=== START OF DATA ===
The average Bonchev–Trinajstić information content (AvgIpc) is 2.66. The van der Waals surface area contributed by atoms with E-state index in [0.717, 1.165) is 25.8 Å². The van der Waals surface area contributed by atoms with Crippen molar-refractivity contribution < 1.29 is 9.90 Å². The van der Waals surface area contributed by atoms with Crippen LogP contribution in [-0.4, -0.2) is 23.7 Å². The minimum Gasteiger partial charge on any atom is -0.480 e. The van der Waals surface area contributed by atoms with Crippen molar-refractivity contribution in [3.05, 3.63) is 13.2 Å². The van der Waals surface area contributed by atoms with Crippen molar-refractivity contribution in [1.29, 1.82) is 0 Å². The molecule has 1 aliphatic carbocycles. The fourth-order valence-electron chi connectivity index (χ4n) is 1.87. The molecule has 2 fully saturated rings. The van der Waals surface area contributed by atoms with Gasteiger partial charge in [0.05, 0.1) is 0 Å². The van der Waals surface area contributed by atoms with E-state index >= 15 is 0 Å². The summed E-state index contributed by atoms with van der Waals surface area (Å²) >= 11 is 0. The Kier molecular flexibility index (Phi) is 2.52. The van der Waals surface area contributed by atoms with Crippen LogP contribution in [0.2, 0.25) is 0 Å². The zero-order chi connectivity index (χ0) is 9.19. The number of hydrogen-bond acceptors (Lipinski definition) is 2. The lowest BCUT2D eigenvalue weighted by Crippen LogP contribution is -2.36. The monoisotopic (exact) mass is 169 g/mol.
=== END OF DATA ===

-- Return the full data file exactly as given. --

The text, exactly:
The average Bonchev–Trinajstić information content (AvgIpc) is 2.66. The van der Waals surface area contributed by atoms with E-state index in [0.717, 1.165) is 25.8 Å². The van der Waals surface area contributed by atoms with Crippen molar-refractivity contribution < 1.29 is 9.90 Å². The van der Waals surface area contributed by atoms with Crippen LogP contribution in [-0.4, -0.2) is 23.7 Å². The minimum Gasteiger partial charge on any atom is -0.480 e. The van der Waals surface area contributed by atoms with Crippen molar-refractivity contribution in [3.05, 3.63) is 13.2 Å². The van der Waals surface area contributed by atoms with Crippen molar-refractivity contribution in [1.29, 1.82) is 0 Å². The molecule has 1 aliphatic carbocycles. The fourth-order valence-electron chi connectivity index (χ4n) is 1.87. The molecule has 2 fully saturated rings. The van der Waals surface area contributed by atoms with Gasteiger partial charge in [0.05, 0.1) is 0 Å². The van der Waals surface area contributed by atoms with E-state index >= 15 is 0 Å². The summed E-state index contributed by atoms with van der Waals surface area (Å²) >= 11 is 0. The Kier molecular flexibility index (Phi) is 2.52. The van der Waals surface area contributed by atoms with Crippen LogP contribution in [0.2, 0.25) is 0 Å². The zero-order chi connectivity index (χ0) is 9.19. The number of hydrogen-bond acceptors (Lipinski definition) is 2. The lowest BCUT2D eigenvalue weighted by Crippen LogP contribution is -2.36. The monoisotopic (exact) mass is 169 g/mol.